Norse Atlantic Airways launched operations in June 2022 and has often been labelled Norwegian 2.0. This is thanks to its similar business model to Norwegian, aircraft choice and routes. The carrier primarily operates Boeing 787s between destinations in Europe and North America.
However, the carrier has welcomed many sceptics thanks to a business model that has consistently provided struggles for airlines adopting it. Offering low-cost transatlantic flights on seasonal markets and competing with established carriers.
In a release, Norse said it had operated nine charter and wet lease flights throughout December. This building on existing plans to diversify aircraft utilisation during winter when demand dropped. Under these agreements, Norse flew its aircraft to the Far East and the Caribbean from European locations. Norse says it hopes to continue working to find ways to increase charter operations as a source of additional revenue.
Per data from Cirium, Norse has 7 Boeing 787s in service with an average age of 4.6 years. For January 2023, the airline offers 62 flights, resulting in 20,956 possible seats from London Gatwick. An airport closely followed by New York John F. Kennedy, where 57 total flights equate to 19,226 seats.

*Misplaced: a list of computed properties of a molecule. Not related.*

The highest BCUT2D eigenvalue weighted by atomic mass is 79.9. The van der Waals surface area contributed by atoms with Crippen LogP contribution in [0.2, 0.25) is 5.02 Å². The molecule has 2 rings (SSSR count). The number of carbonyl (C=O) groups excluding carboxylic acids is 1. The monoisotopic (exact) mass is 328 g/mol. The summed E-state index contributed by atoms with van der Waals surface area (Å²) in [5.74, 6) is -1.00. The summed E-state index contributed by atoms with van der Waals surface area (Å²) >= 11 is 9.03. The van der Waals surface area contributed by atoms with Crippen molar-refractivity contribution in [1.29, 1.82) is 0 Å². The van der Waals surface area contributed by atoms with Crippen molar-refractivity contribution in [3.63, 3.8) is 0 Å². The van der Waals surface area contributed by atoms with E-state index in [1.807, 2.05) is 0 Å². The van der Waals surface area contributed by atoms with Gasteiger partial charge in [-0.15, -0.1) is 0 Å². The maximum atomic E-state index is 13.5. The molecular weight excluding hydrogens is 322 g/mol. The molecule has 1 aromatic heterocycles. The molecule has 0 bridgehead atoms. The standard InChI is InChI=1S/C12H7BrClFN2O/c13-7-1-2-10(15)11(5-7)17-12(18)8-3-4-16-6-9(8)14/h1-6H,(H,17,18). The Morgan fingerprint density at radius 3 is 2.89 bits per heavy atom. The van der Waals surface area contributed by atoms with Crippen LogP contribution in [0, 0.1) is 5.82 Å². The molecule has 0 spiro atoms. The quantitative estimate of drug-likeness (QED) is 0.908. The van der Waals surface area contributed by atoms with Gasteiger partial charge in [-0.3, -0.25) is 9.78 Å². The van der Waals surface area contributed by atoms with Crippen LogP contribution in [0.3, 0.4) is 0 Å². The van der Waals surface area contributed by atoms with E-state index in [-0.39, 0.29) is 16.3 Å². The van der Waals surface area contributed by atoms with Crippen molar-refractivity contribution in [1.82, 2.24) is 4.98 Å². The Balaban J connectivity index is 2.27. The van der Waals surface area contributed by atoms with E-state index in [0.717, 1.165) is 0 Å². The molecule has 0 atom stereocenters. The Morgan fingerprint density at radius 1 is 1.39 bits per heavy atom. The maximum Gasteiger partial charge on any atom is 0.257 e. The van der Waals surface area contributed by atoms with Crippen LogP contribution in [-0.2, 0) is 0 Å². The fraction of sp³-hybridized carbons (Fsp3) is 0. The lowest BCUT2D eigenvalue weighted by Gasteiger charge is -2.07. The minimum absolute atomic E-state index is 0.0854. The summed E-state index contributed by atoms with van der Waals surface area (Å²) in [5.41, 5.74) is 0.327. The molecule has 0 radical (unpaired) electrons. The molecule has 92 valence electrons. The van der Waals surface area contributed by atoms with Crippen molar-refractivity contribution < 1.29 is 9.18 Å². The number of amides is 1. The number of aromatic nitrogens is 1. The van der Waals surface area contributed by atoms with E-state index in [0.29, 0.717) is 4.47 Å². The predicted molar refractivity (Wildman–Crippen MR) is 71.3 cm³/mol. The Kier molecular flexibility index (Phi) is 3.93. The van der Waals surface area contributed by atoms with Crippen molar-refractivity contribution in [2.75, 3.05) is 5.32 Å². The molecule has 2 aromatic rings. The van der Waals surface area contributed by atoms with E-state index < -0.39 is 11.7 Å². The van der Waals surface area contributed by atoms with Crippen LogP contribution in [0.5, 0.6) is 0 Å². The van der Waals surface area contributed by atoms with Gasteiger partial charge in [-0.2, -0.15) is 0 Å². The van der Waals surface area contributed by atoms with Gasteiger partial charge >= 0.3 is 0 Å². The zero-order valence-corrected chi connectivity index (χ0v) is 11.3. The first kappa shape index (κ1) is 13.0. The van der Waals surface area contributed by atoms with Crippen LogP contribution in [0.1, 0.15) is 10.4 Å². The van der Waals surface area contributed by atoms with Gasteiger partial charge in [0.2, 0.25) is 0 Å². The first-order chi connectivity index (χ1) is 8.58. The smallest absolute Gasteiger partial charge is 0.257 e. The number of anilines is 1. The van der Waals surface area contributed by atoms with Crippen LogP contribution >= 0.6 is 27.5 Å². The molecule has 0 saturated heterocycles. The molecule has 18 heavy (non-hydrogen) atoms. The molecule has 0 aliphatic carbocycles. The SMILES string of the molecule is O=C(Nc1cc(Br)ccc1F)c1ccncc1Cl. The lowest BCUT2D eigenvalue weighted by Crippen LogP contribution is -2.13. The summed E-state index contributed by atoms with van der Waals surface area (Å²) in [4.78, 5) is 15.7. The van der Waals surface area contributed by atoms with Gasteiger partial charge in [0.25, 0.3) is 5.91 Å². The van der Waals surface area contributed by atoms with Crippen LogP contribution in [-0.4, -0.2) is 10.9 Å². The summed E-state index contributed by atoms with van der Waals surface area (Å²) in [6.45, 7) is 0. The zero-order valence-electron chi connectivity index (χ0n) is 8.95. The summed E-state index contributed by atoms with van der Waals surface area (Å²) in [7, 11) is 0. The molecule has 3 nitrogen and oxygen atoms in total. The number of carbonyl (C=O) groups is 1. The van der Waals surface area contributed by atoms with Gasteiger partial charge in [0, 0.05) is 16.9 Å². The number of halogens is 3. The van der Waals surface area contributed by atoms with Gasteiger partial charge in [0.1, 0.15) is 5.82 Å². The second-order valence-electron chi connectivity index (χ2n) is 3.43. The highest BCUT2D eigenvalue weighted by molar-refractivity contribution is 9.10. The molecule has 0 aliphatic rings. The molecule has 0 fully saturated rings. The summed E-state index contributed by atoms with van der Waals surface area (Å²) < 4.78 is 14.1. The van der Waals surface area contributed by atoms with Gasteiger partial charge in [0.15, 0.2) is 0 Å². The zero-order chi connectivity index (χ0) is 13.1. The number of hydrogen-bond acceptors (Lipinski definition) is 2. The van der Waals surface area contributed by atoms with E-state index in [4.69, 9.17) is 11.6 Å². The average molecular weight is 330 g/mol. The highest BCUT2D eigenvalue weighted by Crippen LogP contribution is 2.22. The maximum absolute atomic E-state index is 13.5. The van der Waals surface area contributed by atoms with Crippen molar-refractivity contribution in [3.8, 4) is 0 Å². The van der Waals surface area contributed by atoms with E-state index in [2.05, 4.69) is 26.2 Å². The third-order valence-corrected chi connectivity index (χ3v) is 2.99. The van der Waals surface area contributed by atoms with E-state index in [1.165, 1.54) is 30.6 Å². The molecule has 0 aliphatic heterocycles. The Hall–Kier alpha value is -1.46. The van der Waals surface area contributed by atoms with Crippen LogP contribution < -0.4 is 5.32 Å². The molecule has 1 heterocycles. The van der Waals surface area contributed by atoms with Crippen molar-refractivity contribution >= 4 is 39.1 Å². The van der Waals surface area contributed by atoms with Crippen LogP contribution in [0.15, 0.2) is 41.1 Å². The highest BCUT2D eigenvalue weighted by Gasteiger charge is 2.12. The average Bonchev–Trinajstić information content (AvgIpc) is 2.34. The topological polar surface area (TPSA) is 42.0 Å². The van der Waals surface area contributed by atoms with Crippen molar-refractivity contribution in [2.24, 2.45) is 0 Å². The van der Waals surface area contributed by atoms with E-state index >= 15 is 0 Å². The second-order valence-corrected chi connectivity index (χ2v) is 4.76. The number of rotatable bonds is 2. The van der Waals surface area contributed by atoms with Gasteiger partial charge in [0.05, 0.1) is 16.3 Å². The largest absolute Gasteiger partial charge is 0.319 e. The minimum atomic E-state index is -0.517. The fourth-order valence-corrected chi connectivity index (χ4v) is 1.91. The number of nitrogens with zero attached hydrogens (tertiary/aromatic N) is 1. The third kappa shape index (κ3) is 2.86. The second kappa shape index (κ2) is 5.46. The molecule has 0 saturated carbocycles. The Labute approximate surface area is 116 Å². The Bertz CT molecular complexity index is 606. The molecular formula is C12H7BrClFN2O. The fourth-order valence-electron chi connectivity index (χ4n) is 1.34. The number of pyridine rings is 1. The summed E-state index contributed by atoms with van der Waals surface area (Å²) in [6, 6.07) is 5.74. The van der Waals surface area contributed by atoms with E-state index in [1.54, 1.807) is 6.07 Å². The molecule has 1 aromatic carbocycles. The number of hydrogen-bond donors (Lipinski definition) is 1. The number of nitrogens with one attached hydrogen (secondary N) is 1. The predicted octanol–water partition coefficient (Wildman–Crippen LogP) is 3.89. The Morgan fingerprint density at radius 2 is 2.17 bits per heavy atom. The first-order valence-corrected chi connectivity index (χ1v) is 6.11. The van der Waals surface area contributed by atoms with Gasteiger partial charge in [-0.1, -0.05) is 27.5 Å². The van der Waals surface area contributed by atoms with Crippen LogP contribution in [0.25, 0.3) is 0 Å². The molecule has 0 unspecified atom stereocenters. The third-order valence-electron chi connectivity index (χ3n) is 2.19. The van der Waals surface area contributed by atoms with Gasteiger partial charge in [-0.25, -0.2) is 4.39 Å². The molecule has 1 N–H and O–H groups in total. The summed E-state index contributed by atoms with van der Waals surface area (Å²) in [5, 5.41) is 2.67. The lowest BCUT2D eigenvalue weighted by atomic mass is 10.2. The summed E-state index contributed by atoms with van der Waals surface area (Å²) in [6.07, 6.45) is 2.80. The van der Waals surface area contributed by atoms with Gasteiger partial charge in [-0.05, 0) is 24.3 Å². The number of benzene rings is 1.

At the beginning of 2023, Norse says it surpassed 300,000 flown passengers since it started flying in June 2022. It has also reached 1,500 total commercial flights flown.
The airline’s load factor rose as well. Reaching 62% in December, which is better than in previous months. Norse cites the charter and wet-lease flying as contributing factors. However, one persistent concern looms is its load factor across peak months and sustaining that.
Norse has notoriously had to cut several destinations and make adjustments to existing services. These decisions brought on my demand, low load factors and more. While for peak summer Norse’s services were strong, the rapid decline was quite staggering.
As for any airline, however, sustaining such a model with such low fares and consistently relying on either parking aircraft or charter services presents risks.
For Norse, 2023 will be an important year as the airline targets profitability. Selecting the best possible route network and further diving into additional revenue streams will be crucial for the airline. However, concerns will always remain over a model that constantly places the Norwegian airline on the back foot and has seen many airlines fold under pressure.